Not as much as you would think. You need appropriate clothing. You need appropriate life saving equipment. You need appropriately qualified instructors who have their own appropriate clothing, their own life saving equipment and many hundreds of jumps in their logbook, probably thousands. You need a large airfield to land in. You need a ground control and a Chief Instructor to look after you. You need a plane. Reliable, well maintained and suitable for skydiving. You need fuel. And you need a pilot suitably trained and qualified, with their own appropriate clothing and many hubdreds of hours of flying in their logbook, probably thousands.

You need a system to ensure that all instructors are qualified to a certain standard. You need liability insurance. And you need authorisation from the Civil Aviation Authority.

Wow, how is skydiving so cheap?

Exactly. Now you’re getting it. We love our sport. No-one’s in it to be rich.

Are there any complementary sports that I can do to make my AFF course easier?

Yoga, Trampolining are the two that spring to mind. The more flexible you are the better a skydiver you will be. I was a terribly inflexible student. I took up yoga immediately after my AFF course and I’ve been doing it ever since.

Are there any complementary sports that I can do to make my AFF course easier?

Yoga, Trampolining are the two that spring to mind. The more flexible you are the better a skydiver you will be. I was a terribly inflexible student. I took up yoga immediately after my AFF course and I’ve been doing it ever since.

What’s a beer fine?

Aha! You’re already being absorbed into skydiver culture. A skydiver is ‘fined’ beer after doing something for the first time or a significant event. Eg first jump, licence qualification, 100jumps or first malfunction etc.

How often will a parachute not work?

Very rarely. Skydivers in the UK choose to use their reserve parachute once in every 860 jumps. This could be for a myriad of reasons. The student and tandem ratio is significantly less. Reserve parachutes are designed and packed differently to main parachutes to ensure they are more reliable. A main parachute is designed to be used ten times a day and is designed to be packed in about 10-15mins. A reserve parachute is designed to do one thing only. Open. And open fast. The principles are the same but there are small differences. The reserve packing method takes about an hour.

Can I bring spectators?

Yup. There’s a cafe at every DZ. Bring as many as you like. If they want to do anjump there may be space last minute.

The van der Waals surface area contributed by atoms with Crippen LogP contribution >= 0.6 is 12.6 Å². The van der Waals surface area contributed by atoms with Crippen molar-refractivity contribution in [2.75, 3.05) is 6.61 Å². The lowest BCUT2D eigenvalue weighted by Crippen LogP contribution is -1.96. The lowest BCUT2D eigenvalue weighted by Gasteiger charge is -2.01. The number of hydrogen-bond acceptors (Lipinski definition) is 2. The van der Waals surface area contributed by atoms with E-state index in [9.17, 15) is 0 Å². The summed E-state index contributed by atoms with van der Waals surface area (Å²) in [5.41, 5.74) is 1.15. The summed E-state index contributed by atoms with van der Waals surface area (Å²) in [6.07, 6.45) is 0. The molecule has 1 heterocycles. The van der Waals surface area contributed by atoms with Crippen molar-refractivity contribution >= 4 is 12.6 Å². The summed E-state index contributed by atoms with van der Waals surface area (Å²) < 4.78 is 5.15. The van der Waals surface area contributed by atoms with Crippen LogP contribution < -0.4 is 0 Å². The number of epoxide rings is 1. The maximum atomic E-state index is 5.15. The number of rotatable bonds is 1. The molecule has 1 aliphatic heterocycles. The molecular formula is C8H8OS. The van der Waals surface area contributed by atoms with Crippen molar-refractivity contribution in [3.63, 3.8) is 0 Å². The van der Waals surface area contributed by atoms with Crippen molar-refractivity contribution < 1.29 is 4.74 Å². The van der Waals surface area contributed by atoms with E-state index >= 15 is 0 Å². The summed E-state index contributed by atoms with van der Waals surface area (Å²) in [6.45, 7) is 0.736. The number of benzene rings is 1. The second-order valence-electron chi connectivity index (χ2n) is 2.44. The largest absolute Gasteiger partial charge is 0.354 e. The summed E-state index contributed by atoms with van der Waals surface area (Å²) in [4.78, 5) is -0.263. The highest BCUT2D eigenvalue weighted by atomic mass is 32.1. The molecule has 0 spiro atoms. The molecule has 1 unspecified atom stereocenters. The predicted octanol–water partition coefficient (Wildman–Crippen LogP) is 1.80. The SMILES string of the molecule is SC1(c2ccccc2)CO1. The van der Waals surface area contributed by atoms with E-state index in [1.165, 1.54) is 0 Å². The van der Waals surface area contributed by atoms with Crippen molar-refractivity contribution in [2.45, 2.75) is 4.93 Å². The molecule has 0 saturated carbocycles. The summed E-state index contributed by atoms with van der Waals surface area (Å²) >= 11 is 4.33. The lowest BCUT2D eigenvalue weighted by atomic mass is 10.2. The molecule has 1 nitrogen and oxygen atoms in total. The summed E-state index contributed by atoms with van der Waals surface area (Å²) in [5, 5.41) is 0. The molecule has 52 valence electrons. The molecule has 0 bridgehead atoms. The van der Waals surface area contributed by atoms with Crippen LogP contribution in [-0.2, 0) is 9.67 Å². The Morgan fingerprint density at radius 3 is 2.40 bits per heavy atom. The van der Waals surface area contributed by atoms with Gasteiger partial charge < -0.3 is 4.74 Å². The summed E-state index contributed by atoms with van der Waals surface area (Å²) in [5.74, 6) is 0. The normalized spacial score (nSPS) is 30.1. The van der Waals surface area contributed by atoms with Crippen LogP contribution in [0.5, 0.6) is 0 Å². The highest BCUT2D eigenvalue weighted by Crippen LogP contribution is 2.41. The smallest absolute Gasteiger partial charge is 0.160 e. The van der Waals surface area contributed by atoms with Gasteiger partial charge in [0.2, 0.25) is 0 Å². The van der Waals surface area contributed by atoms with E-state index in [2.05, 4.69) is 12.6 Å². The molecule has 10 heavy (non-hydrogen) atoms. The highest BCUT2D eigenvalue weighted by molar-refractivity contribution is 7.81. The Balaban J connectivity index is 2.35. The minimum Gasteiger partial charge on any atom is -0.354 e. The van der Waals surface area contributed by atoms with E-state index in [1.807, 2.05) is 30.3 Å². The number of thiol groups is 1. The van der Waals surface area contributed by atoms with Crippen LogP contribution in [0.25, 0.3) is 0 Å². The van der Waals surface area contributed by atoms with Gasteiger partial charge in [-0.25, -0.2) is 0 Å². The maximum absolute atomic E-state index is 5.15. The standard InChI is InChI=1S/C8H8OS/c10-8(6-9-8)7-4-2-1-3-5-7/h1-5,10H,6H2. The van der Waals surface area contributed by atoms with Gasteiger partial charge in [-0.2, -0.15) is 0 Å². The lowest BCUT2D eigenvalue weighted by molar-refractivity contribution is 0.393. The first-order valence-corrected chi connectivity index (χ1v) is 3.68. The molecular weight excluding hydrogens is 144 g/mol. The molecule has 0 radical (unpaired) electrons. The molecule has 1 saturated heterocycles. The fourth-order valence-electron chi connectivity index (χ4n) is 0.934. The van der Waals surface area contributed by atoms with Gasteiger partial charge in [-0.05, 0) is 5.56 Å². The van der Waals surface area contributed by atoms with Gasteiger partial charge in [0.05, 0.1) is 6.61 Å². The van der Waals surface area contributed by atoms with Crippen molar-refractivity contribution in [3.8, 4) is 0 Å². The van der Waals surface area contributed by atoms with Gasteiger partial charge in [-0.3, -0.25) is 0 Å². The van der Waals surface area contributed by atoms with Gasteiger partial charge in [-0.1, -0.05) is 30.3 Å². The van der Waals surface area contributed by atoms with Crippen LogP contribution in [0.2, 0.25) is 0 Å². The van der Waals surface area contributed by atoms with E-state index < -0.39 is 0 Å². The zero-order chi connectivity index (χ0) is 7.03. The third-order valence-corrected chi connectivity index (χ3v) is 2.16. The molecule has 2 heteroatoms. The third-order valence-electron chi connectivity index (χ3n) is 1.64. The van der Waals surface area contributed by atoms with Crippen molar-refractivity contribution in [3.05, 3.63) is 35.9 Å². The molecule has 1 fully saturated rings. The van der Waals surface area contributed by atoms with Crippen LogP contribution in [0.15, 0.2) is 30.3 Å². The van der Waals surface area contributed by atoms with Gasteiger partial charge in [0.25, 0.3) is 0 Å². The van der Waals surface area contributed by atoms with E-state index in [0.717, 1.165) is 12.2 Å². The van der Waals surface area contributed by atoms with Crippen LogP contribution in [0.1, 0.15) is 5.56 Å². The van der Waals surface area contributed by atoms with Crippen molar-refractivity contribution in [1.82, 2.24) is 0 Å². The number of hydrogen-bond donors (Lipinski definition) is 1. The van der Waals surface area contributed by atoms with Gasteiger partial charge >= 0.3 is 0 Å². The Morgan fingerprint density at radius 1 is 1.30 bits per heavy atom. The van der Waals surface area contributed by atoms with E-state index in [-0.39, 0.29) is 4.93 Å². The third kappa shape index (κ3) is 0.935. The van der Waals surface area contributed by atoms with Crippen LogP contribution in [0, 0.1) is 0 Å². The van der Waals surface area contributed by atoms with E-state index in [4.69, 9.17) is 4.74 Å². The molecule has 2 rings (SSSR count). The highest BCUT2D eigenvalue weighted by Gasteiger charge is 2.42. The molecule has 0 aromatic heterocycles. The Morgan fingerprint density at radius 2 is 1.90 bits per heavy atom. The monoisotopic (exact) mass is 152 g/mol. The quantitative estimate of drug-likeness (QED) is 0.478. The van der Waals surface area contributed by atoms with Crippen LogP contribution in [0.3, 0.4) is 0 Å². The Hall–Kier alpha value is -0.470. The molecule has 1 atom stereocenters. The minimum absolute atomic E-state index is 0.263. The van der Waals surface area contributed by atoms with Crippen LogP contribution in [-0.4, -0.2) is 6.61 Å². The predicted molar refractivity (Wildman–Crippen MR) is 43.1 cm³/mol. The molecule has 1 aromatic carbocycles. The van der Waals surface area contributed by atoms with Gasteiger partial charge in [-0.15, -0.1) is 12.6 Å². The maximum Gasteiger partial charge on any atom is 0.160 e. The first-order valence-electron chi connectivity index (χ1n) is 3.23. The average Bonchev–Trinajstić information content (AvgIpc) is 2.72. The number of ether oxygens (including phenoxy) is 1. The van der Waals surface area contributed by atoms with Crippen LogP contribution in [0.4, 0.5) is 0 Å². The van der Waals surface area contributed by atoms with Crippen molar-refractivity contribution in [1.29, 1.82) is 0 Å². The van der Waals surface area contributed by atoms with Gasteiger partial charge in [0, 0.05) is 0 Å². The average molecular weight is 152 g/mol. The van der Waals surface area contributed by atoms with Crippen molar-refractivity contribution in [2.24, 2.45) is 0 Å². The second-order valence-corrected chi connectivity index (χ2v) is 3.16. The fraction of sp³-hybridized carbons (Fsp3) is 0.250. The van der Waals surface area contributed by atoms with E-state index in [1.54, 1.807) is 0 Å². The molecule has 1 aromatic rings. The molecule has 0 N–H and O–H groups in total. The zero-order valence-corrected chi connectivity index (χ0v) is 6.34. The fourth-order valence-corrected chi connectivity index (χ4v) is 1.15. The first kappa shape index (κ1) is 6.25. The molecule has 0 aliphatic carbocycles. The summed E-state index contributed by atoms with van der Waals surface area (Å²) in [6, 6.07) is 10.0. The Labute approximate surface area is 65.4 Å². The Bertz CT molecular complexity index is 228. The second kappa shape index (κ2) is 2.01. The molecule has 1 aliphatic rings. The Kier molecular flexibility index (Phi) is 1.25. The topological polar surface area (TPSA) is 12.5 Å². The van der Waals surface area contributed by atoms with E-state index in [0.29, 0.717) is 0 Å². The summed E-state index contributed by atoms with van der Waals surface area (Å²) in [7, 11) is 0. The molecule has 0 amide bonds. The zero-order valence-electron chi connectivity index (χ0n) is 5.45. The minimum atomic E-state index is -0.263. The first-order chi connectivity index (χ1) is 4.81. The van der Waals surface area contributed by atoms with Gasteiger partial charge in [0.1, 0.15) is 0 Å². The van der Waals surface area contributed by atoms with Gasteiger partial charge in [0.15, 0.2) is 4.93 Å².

Can I bring a pet onto the dropzone?

Airfields in the UK run a strict no dogs (or pets) rule. They are a noisy place and dogs can be easily spooked into the oath of an aircraft or parachutist on landing. Pets will have to be left in your car.

Can I smoke?

Yup. Loads of space outside but please keep that lit flame away from the life-saving equipment.

Can I drink alcohol?

Nope. No booze until you’ve finished jumping for the day. Then you can crack open the bubbly. Some DZs have separate bars to their operations so will serve spectators alcohol but most DZs just won’t open the bar until the last plane is in the air

Are there any medical requirements?

Yes, if you’re over 40 you’ll need a medical signed by your doctor. If you’re over 55 you won’t be able to learn to skydive on your own but you will still be able to make a tandem skydive.

What’s your cancellation policy?

If the weather is unsuitable on the day you have booked, you and the dropzone can make the decision to postpone for another date. Should you be unable to attend the dropzone due to personal reasons you will need to have a conversation with them. Of course, the earlier you know the better.

Does wind tunnel time help?

I and many other instructors recommend 2x 10min sessions. In fact, I know one very renowned instructor who refuses to take anyone unless they agree to fly 20mins.

In a small, but sizeable, minority only doing 5 or 10mins can cause a deterioration in performance in the sky. If the student is symmetrical and relaxed, everything will go great. However the tunnel is noisy, nerves can play a part and often students are not totally aware of what their limbs are doing, especially the feet. Dancers, yogis, gymnasts, martial artists and trampolinists make for natural skydivers. Footballers and rugby players don’t often find it so natural We just used to lumping the ball up the field and running! 🙂

The tunnel, is also harder to fly in than the sky. It will exaggerate any asymmetry. A short session is often enough to identify an issue but not to remedy it.

Why do you recommend two sessions in the tunnel?

– The first 10 or 15min session is to learn the basics.
– The gap between sessions will allow all the new learning to sink in, all that knowledge to be understood and some unconscious learning to take place. The mind and the body are wonderful things. The gap also allows for some homework, if required.
– The second 10 or 15min session is consolidation. A large part of skydiving is mental and *knowing* that you didn’t just fluke the first session can reduce stress a great deal when it comes to jumping. It’s also a whole load of fun.

The gap between the sessions can be a week or two. Or it can be an hour or two. Depending on how you learn and how far you have to drive.

How do I choose wether to fly 10 or 15 minutes sessions?

You’d choose whether to have 10 or 15min sessions depending on three factors.

1) How switched on a student is mentally (how quickly they learn something new),

2) How physically co-ordinated they are (eg history of dance etc) and

3) How athletic they are, especially their core muscles.

Tunnel is expensive though. And then I have to pay for an instructor on top?

Regarding prices, don’t forget to add the coach’s fee on top too. It might seem like we earn a lot if you just glance at the headlines (eg £150ph) but we never fly that time straight through. There is always a rotation element to the tunnel. eg you’d fly 2mins in, and then step out for 2mins. So a 15min session will take up 30mins in the tunnel. Add to that the time required before and after for brief and debrief and it all becomes more realistic.

My prices, including the tunnel time, brief, debrief and support outside of the tunnel before and after.
10mins flying time is £110
15mins flying time is £160
30mins flying time is £320
60mins flying time is £640

I love my job, helping non-skydivers to fly. I’d be delighted to teach you how to fly.